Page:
The second half of the meet really belonged to North Penn, as it earned first place in the 145, 152, and 220 matches in addition to Cody’s 285 victory. Will Laughlin won by major decision, followed by a Colin Shannon pin, and an Owen Verespy pin.In total the Knights won four first-place medals, one second-place medal, five third-place medals, and one fourth-place medal.
“We think we prepare our boys well for the postseason and North Penn is notorious for doing well in the postseason,” Shettsline said.
Souderton also performed well in the championships, being represented by six wrestlers in the final round. Big Red took home one first-place medal, at 126 with Brandon Bach. Bach defeated Raymond Calderaio, who he had lost to a week ago, in a 9-7 decision.
“He got almost all his points from our feet (in the last match) so I tried to go out there and stop his offense,” Bach said. “Just took opportunities when they came.”
Host school William Tennent also represented well, taking home first place at 132 with AJ Tamburrino and 170 with David McCoy. Tamburrino won by 6-0 decision, and McCoy won by pin fall just 44 seconds into his match.
“It’s in my own environment. It felt great wrestling,” Tamburrino said. “It was a pretty great win…it’s been a long time since we’ve had a first placer. I’m glad to be one of the guys to do it.”
McCoy let out a huge roar after registering his pin, and could be seen smiling from ear-to-ear as he stood atop the podium.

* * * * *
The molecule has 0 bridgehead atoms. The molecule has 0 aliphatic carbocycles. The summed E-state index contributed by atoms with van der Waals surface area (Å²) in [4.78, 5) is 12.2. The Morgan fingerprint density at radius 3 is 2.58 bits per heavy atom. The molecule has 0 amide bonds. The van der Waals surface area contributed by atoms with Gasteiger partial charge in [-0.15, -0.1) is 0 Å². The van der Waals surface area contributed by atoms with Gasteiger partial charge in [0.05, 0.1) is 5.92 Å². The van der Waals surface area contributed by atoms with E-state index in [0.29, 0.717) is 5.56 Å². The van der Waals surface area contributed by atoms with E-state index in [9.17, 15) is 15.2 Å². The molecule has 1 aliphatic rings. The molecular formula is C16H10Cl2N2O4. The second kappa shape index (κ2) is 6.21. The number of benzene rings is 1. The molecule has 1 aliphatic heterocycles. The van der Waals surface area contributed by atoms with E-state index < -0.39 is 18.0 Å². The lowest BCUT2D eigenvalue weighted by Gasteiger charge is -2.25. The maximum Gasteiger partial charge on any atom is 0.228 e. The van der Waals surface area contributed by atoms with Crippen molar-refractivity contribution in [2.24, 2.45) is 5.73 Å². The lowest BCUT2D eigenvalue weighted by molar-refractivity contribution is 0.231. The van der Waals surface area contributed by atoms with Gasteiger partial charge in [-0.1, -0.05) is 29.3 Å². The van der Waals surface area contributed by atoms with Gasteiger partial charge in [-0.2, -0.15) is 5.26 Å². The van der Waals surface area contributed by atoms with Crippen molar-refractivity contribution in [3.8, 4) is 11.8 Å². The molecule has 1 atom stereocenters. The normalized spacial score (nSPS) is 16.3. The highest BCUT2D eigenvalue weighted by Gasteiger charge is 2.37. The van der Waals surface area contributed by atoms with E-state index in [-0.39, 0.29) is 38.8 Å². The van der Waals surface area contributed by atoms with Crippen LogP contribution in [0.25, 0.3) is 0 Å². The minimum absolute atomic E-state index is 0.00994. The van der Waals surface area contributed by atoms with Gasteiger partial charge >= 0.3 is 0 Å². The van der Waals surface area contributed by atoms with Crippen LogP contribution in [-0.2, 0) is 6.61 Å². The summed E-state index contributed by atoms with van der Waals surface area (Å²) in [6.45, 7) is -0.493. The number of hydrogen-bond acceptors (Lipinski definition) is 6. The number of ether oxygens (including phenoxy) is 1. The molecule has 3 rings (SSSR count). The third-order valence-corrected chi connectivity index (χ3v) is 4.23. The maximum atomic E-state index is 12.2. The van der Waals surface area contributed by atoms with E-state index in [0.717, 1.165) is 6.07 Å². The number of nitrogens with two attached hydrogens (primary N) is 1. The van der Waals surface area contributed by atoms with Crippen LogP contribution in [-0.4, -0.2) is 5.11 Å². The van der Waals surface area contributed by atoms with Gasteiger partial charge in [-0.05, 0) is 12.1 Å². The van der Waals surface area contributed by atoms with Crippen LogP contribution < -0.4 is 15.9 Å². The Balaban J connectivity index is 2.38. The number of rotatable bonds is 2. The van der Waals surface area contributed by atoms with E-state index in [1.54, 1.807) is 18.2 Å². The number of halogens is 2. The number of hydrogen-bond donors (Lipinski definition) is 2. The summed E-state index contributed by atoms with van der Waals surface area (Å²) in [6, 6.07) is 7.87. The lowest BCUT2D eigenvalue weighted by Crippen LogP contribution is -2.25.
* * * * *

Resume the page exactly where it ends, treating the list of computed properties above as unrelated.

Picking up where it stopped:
“It’s unbelievable. Couldn’t be any better. Having it be at home, too.” McCoy said. “We were really looking forward to it. Coach (Anthony Tamburrino) would love getting Tennent more out there. When he heard about this he was thrilled. And we all were. When we heard about it, you can’t pass this up, being at home for the last time too, senior year.”
The best championship match of the day may have come at 182, when Central Bucks East’s Collin Stevens earned a pin 2:25 into his match after being tossed on his head in the first period.
“I dunno, I was scared at first because I’m not used to getting slammed on my head,” Stevens said. “I just wanted to collect my thoughts and make sure I was good…I just did a wrist roll, which is my favorite move from bottom, and that helped me reverse him.”
The Central Bucks School District owned the early portion of the meet, as CB South’s Ryan Lewis started the championship round with a win by pin fall at 106. The fall came with the match 3-2 in the third period.
“I just kept working,” Lewis said. “I was still confident but there was some doubt. Our whole team is pretty good, my partner is pretty good. Everybody works hard at practice so just go into a match working hard like in practice and it goes pretty good.”
CB East’s Chris Eck followed at 113 with a 10-0 major decision victory.
“I was pretty confident going in just knowing that I beat all these kids during the regular season,” Eck said. “I’m feeling good. I’m sure districts is gonna be a lot tougher but I’m just gonna go in with the same mindset. Just be dominant.”